After appearing as Horrid Henry in the 2011 film adaptation of the book series by Francesca Simon, Theo Stevenson went on to appear in more films and TV shows including Millie Inbetween and the AMC drama Humans. Still only twenty, Theo has many acting roles behind him with more to come and has plans to release music in the foreseeable future. Meeting up with Theo recently, we find out about being cast as a lead character at a young age, playing Toby Hawkins in Humans and his role of Craig in Millie Inbetween.
You play Toby Hawkins across all series of Humans, what was it like on set of the show?
Humans was one of the most exciting opportunities for me. I got picked to play the part of Toby. I was thrilled to be a part of an AMC series. People were passionate and really feeling ultimately as if they were working on something really valuable and super worthwhile, which it is. It’s exploring a lot of pretty relevant important ideas, consciousness and where we’re heading as a society and with technology. I see the whole show as a bit of a warning because it’s saying, ‘hey, this is going on’, you wake up and realise what will potentially happen. I love Black Mirror, the latest series on Netflix was genius. Once again, it’s almost not so much a warning anymore, it is a reminder and it is an opportunity to view where we’re all at and where we’re heading from a different perspective of art. Humans has opened our minds to it. Wicked cast as well, honestly, working with those guys has been such a thrill. The wrap party after working over the last six months on this third series will be great.
Could a new viewer watch the upcoming series without watching previous ones or would you recommend watching from Series 1?
I think it is important to really understand the characters as best as you can, so that you relate and really appreciate them. At the same time, it’s visually stunning, so stylishly shot, and there’s so much to appreciate. It’s on Amazon Prime. I was in Australia last year, my mum’s from Melbourne, and up until last year I’d only ever been to Melbourne and Sydney. I decided to spend three months just travelling up and down the east coast and exploring the motherland, and because I was there I actually missed out on the last few episodes of the second series, so I don’t even know what happened. They do show it in Australia on ABC but I didn’t have a TV, and obviously it’s in the States as well, which is wicked. I’ve got a lot of family living in America and they all love it, so that’s cool knowing it’s having a real effect globally, and the fact that it’s run for three series is just amazing. The writing’s always so impressive, it’s very nice to be a part of.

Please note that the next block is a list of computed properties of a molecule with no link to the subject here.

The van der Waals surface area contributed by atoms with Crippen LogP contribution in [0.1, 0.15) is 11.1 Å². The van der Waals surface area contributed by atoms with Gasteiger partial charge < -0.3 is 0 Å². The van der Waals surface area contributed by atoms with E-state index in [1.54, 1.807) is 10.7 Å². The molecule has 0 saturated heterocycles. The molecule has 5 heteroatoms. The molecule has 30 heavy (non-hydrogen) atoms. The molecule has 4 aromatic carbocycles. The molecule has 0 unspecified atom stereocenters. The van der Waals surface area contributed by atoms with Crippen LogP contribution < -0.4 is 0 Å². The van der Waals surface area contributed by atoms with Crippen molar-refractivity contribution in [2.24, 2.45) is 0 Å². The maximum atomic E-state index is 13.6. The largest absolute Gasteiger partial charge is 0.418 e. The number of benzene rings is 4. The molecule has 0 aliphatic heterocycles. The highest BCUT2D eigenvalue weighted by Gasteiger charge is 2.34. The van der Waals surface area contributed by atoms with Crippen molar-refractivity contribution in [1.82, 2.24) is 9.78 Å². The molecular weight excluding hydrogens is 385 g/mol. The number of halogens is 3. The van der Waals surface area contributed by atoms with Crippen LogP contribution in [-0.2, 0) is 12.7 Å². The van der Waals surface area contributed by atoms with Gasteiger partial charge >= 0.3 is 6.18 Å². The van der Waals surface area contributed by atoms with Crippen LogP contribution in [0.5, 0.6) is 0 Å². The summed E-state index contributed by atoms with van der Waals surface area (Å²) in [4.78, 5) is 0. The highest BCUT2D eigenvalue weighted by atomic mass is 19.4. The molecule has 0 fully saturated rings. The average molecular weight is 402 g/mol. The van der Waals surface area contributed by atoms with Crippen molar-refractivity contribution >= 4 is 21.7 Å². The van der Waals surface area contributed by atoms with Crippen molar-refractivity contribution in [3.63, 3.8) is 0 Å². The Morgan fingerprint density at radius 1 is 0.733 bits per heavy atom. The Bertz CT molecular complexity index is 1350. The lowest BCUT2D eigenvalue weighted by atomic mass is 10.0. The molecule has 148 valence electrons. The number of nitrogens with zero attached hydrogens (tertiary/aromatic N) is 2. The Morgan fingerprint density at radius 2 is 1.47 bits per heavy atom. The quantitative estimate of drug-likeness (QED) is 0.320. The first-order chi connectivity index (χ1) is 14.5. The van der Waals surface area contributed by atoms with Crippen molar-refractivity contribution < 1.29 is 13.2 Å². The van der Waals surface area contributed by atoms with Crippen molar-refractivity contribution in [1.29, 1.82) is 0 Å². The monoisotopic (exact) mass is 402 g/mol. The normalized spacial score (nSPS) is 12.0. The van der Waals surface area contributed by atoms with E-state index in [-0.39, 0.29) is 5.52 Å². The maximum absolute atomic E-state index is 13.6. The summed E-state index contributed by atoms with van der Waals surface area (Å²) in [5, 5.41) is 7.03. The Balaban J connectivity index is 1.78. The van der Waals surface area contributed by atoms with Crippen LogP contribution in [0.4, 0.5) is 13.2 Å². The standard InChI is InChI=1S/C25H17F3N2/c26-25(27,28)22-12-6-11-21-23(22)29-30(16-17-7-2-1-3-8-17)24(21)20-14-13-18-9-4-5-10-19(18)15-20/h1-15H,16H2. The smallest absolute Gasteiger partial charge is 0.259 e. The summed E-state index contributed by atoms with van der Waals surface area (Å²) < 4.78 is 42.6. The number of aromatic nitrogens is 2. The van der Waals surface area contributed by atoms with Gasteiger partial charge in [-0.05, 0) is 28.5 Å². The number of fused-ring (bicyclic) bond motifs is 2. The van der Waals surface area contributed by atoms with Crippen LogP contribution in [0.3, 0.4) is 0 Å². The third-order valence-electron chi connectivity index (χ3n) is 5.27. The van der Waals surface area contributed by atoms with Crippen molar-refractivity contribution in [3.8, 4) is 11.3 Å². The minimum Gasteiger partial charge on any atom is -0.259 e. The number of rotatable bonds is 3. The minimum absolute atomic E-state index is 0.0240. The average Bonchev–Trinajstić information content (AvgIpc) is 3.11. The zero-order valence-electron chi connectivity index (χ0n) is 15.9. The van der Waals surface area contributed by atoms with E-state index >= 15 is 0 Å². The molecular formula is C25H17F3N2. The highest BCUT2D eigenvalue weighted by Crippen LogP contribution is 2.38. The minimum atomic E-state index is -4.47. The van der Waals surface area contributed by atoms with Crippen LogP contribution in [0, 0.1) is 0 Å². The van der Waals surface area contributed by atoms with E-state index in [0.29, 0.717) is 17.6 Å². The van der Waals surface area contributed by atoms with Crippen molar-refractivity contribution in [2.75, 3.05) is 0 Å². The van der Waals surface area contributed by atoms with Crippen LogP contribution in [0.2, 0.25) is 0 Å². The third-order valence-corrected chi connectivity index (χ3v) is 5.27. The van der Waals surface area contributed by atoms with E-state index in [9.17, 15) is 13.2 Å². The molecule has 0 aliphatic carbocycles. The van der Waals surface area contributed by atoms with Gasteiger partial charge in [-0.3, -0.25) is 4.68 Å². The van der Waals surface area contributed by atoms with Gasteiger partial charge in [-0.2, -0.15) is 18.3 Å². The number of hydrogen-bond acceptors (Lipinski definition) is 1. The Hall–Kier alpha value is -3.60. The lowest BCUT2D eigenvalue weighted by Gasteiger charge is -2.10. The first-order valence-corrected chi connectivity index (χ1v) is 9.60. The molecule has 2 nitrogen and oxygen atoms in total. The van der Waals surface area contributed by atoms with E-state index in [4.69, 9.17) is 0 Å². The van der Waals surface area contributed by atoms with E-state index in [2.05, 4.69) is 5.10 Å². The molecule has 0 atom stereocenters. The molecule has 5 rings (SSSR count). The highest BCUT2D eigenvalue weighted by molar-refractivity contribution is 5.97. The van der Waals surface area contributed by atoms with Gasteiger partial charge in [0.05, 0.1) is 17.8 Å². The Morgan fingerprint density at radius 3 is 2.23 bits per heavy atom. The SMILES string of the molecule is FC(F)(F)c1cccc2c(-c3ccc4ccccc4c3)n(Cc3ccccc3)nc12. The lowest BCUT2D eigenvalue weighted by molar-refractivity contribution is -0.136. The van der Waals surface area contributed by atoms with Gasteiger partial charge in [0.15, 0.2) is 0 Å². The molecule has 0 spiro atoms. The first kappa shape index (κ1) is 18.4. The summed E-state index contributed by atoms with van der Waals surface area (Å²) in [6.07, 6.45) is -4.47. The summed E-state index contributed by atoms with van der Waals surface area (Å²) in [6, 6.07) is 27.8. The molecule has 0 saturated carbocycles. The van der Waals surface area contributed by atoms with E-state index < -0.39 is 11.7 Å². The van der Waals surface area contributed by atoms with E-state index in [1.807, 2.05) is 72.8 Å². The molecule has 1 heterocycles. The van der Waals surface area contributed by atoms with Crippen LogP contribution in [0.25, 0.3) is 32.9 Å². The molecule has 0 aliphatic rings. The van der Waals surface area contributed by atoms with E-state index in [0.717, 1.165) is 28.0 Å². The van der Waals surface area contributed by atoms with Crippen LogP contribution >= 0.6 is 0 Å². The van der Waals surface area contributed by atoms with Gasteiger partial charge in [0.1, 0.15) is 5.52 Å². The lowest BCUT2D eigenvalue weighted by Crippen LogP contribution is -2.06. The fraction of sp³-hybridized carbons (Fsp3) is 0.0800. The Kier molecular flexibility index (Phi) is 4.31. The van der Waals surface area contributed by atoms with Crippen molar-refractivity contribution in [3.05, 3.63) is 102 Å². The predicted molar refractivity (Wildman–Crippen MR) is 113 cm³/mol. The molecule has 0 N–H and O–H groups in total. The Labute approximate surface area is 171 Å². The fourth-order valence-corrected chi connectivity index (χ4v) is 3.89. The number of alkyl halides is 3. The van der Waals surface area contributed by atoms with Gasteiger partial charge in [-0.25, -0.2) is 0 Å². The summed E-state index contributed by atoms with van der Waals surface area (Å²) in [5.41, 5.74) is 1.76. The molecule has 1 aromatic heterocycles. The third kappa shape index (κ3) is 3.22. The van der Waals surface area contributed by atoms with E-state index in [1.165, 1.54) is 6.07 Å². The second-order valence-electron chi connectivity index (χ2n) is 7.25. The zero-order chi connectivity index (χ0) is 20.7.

Can you tell us about your character Toby?
So, Toby (this is why I think maybe it is best that the audience work their way from the very beginning), when we started the first series was, I don’t want to say a stereotypical teenage boy, but he was a little bit insecure, if anything quite shy and quite timid. The series we’ve just finished, I don’t want to say too much, but he’s had to really become a man, he’s really growing up and he’s got to be there for his family, his little sister, his older sister and his mum, because these characters are going through a lot and they’re dealing with his parallel presence. He’s definitely had to grow up and climatise, and he’s been on a journey in the second series. There’s a brilliant actress called Letitia Wright in it, she played Toby’s love interest, and working with her was such a thrill. I was a big fan of her just before we met, she did a few TV series that I thought she was just superb in, so I was really excited to work with her. I learnt so much from her, not just about acting but about a whole range of things. She just did the Black Panther movie which I caught the other night, and I’m so proud of her, I’m so happy to have worked with her, I feel pretty blessed. So, Toby had that little storyline in the second series which brought him to where he is today, where he will be in the summer on your screens this year. Check it out, haha!
What do you enjoy most about playing Craig in Millie Inbetween?
The opportunity to explore comedy which was so educational in itself. Also, working on a show for three years leaves you almost feeling as if you are playing an exaggerated version of yourself to an extent. It was funny because every character is ultimately just the exaggerated version of the actor playing it! We got to really evolve these characters and develop them year after year so that was a lot of fun. Working with such an amazing cast, we were all definitely on a similar wavelength to each other, it was totally rewarding, I loved it!
Are you still involved with the show?
I am! I did the three series, they very kindly offered me the role in the first series. I thought at the time I’d only do one series, which is shot in Glasgow, and then see what else is out there. I was still at school at the time when we first started, I was in my last year of secondary school, so Year 11, and after that first series I realised I had to stick around because I had the most fun in Glasgow with those guys, it was such a blast. The crew and cast that I got to work with are still like family to me, we don’t see each other all the time but the dynamic we created was why we do this. The second series was shot in Belfast, I love Northern Ireland and I love the people, so it was really cool to work there and that’s why I went back for the third series because I really wanted to spend another year in Belfast! At that point I was eighteen, I was a little bit older, I’d done three series, but I decided I didn’t want to do the fourth series of Millie Inbetween, just because I was ready to see what else was out there. I didn’t want them to recast like they thought they may have to, so I ended up flying over to shoot one episode in Belfast for the fourth series, just so the audience could kind of understand why my character Craig wasn’t in it anymore. Even though I’d had the most fun playing Craig because it was a real opportunity for me to explore the comedy and explore being impulsive, and the art of improvising.
What can you say about Butterfly Kisses and your character Jake?